“IC-Neutral” legislation, rule-making and court decisions refers to new and proposed laws and regulations and new judicial rulings that do not penalize legitimate independent contractor (IC) relationships or alter the test for IC status, but are intended to focus on the misclassification of employees as ICs and, in particular, intentional IC misclassification. Such laws would include those that deter or discourage IC misclassification by, among other things, increased penalties or other sanctions for improper classification of employees as ICs.
“IC-Minus” legislation, rule-making and court decisions refers to new and proposed laws and regulations and new judicial rulings that are intended to or will result in curtailing legitimate IC relationships by, among other things, altering existing tests for IC status so that those who would otherwise qualify as ICs under the common law or other existing legal tests for IC status will now become “employees” and the maintenance of previously lawful IC relationships will become unlawful.
“IC-Neutral” and “IC-Minus” legislation and rule-making is often a result of political and economic interests being articulated through legislative or administrative change.
Certain of the state laws enacted since July 2007 (as catalogued in the preceding page under Resources / Links) are IC-Neutral while others are IC-Minus.
The following are selected articles, blog posts, and publications that address the issue of IC-Neutral or IC-Minus laws, rule-making and judicial decisions:
- “The Labor Department’s Latest Independent Contractor Misclassification Web Page,” issued on December 19, 2016, was the subject of a post by the publisher of this blog, noting that the new web page is likely to confound viewers in its imprecise references to the tests for IC status under federal laws governing independent contractors. (Publisher’s note: The incoming Wage and Hour Administrator under the new President is likely to remove this web page or modify it to ensure it is less likely to confound viewers. The web page was modified once before, apparently in response to an August 22, 2016 blog post pointing out that it contained misleading information.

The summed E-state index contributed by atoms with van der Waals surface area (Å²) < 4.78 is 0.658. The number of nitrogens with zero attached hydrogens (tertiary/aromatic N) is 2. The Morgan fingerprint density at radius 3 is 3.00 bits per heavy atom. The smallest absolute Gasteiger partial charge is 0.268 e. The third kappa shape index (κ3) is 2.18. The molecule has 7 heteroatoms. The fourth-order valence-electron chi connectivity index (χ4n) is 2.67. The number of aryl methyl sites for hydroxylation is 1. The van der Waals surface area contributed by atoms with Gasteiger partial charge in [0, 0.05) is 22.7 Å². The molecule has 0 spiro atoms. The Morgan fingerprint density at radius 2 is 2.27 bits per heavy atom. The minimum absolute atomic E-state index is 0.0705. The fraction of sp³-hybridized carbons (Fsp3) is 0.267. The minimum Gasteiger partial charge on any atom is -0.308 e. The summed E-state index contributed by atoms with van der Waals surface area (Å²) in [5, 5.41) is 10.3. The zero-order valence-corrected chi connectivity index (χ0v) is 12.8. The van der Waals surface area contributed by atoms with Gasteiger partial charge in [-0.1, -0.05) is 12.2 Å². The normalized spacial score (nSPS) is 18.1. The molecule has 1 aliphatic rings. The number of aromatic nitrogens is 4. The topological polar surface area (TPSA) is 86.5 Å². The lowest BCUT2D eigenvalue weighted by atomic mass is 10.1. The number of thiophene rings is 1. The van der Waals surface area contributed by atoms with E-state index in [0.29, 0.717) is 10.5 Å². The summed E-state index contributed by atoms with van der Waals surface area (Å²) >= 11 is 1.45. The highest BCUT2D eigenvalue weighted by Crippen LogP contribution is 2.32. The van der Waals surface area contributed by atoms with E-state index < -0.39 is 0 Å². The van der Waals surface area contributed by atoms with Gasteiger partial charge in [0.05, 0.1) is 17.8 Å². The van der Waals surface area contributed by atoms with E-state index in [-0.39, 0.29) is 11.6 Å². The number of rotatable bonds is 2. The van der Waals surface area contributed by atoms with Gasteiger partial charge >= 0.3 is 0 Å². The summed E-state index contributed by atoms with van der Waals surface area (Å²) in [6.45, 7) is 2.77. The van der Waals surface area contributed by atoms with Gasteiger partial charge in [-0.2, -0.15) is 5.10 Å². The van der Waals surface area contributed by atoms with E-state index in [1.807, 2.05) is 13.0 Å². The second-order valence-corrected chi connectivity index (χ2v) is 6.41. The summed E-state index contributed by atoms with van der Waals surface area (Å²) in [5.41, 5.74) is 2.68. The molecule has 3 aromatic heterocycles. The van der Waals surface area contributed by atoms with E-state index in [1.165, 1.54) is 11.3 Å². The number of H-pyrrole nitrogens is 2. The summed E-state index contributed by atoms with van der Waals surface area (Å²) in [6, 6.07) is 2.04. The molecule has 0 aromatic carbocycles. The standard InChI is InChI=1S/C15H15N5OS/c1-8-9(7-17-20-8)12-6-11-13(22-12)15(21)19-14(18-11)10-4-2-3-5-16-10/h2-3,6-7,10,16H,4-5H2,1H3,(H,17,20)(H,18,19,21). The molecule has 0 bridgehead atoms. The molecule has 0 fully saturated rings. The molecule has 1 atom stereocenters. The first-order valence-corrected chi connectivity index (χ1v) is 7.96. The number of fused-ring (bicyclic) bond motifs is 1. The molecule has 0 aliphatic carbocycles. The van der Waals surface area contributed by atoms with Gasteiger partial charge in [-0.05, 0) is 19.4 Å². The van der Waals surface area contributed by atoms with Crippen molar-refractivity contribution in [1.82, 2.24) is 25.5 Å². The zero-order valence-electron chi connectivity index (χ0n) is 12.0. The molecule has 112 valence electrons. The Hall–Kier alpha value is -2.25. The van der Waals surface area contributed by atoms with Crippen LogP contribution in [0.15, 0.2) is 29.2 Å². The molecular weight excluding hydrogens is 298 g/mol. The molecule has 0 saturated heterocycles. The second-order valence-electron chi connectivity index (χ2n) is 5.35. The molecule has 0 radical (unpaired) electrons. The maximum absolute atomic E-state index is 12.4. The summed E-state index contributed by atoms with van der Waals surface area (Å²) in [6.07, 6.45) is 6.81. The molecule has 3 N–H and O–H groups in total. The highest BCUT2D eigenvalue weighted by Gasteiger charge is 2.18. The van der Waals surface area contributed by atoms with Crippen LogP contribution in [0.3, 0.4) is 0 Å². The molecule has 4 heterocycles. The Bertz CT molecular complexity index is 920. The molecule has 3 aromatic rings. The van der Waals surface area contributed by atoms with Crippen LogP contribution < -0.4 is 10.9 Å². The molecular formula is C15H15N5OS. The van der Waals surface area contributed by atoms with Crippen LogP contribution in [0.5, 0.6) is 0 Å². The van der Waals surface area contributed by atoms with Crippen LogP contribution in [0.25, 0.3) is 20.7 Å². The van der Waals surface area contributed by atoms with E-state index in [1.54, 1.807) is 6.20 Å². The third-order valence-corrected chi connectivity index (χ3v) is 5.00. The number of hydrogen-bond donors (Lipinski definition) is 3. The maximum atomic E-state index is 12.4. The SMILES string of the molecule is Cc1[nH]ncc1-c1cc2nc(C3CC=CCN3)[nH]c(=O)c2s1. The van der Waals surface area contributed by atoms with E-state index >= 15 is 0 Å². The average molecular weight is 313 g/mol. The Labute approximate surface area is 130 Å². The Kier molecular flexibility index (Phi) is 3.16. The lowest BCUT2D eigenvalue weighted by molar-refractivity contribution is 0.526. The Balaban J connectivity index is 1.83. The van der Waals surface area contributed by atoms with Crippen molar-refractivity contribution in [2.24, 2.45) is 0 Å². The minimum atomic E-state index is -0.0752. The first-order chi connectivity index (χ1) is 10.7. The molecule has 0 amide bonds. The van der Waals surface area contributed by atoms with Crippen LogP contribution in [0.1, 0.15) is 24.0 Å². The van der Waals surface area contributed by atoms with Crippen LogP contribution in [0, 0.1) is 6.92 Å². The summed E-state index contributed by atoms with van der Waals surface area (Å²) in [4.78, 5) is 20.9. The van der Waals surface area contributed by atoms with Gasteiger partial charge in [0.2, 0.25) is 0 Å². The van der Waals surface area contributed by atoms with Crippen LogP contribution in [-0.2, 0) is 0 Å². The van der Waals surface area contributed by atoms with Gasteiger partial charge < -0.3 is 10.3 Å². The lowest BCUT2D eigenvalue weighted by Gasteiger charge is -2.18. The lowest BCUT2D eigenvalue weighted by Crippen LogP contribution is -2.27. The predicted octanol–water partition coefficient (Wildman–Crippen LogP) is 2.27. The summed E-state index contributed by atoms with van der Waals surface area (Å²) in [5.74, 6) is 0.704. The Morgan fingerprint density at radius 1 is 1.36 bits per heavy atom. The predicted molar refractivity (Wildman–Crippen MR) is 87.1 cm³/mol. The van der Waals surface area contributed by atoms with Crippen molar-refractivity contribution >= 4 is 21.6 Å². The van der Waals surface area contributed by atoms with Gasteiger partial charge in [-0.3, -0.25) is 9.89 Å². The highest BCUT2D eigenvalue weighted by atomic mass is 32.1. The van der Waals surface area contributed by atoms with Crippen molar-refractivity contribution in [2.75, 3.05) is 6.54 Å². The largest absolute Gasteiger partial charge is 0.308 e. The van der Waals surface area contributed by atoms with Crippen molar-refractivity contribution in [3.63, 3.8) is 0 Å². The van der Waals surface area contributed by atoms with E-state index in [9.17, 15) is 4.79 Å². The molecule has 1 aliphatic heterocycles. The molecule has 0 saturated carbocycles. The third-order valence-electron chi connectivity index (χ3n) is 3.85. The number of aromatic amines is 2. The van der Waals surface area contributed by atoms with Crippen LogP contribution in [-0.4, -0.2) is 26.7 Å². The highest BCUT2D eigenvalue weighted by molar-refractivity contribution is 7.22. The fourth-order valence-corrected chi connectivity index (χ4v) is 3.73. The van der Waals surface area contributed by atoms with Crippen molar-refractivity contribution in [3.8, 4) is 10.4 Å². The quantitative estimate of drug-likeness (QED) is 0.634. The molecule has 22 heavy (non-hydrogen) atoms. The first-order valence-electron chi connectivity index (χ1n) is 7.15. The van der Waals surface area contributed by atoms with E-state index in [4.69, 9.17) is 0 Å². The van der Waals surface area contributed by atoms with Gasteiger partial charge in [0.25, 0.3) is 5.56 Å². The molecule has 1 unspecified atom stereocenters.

- “New York’s Highest Court Issues IC-Friendly Ruling,” analyzes an October 25, 2016 decision by the New York Court of Appeals affirming that New York’s highest court supports the use of properly classified independent contractors and recognizes that some facts that are just as readily required of an IC as of an employee cannot be used by administrative agencies and lower courts in New York to defeat a worker’s classification as an independent contractor.
- “NLRB General Counsel Creates a ‘Misclassification-Plus’ Unfair Labor Practice,” comments on a Advice Division memorandum released on August 26, 2016, where the General Counsel of the NLRB concludes that IC misclassification is a violation of the National Labor Relations Act, particularly when accompanied by other alleged labor law violations. See also “Is the NLRB Trying to Make Independent Contractor Misclassification an Unfair Labor Practice?” (Publisher’s note: The General Counsel’s term expires in 2017 and his successor is unlikely to take the same view of IC misclassification as a violation of the NLRA.)